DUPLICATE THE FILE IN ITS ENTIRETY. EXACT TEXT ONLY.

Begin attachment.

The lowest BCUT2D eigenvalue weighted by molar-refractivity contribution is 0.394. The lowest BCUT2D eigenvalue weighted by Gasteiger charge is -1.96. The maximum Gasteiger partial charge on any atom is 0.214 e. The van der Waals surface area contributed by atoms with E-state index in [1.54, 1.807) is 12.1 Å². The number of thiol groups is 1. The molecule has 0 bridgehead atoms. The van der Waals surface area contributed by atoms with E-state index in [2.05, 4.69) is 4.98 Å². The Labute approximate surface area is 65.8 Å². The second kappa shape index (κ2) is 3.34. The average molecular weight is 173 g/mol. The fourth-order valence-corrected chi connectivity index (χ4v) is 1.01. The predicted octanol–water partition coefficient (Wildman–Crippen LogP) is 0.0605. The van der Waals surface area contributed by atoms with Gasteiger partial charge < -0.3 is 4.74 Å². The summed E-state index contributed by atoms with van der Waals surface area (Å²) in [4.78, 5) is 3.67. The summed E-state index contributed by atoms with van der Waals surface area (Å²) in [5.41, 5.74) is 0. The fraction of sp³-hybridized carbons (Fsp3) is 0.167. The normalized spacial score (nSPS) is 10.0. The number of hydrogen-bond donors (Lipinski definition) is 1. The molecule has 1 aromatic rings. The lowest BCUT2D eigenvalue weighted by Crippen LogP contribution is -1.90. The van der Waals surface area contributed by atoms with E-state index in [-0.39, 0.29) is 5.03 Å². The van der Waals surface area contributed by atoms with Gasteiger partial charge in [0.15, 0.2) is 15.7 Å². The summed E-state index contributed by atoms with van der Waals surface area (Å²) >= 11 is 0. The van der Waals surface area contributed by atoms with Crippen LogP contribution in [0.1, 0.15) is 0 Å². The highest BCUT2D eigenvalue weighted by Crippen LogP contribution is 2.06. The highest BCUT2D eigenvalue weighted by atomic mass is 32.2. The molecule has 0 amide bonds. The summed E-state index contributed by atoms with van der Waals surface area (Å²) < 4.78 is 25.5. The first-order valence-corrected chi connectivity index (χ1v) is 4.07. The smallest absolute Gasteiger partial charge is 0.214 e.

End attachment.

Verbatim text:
The lowest BCUT2D eigenvalue weighted by molar-refractivity contribution is 0.394. The lowest BCUT2D eigenvalue weighted by Gasteiger charge is -1.96. The maximum Gasteiger partial charge on any atom is 0.214 e. The van der Waals surface area contributed by atoms with E-state index in [1.54, 1.807) is 12.1 Å². The number of thiol groups is 1. The molecule has 0 bridgehead atoms. The van der Waals surface area contributed by atoms with E-state index in [2.05, 4.69) is 4.98 Å². The Labute approximate surface area is 65.8 Å². The second kappa shape index (κ2) is 3.34. The average molecular weight is 173 g/mol. The fourth-order valence-corrected chi connectivity index (χ4v) is 1.01. The predicted octanol–water partition coefficient (Wildman–Crippen LogP) is 0.0605. The van der Waals surface area contributed by atoms with Gasteiger partial charge < -0.3 is 4.74 Å². The summed E-state index contributed by atoms with van der Waals surface area (Å²) in [4.78, 5) is 3.67. The summed E-state index contributed by atoms with van der Waals surface area (Å²) in [5.41, 5.74) is 0. The fraction of sp³-hybridized carbons (Fsp3) is 0.167. The normalized spacial score (nSPS) is 10.0. The number of hydrogen-bond donors (Lipinski definition) is 1. The molecule has 1 aromatic rings. The lowest BCUT2D eigenvalue weighted by Crippen LogP contribution is -1.90. The van der Waals surface area contributed by atoms with E-state index in [-0.39, 0.29) is 5.03 Å². The van der Waals surface area contributed by atoms with Gasteiger partial charge in [0.15, 0.2) is 15.7 Å². The summed E-state index contributed by atoms with van der Waals surface area (Å²) >= 11 is 0. The van der Waals surface area contributed by atoms with Crippen LogP contribution in [0.1, 0.15) is 0 Å². The highest BCUT2D eigenvalue weighted by Crippen LogP contribution is 2.06. The highest BCUT2D eigenvalue weighted by atomic mass is 32.2. The molecule has 0 amide bonds. The summed E-state index contributed by atoms with van der Waals surface area (Å²) < 4.78 is 25.5. The first-order valence-corrected chi connectivity index (χ1v) is 4.07. The smallest absolute Gasteiger partial charge is 0.214 e.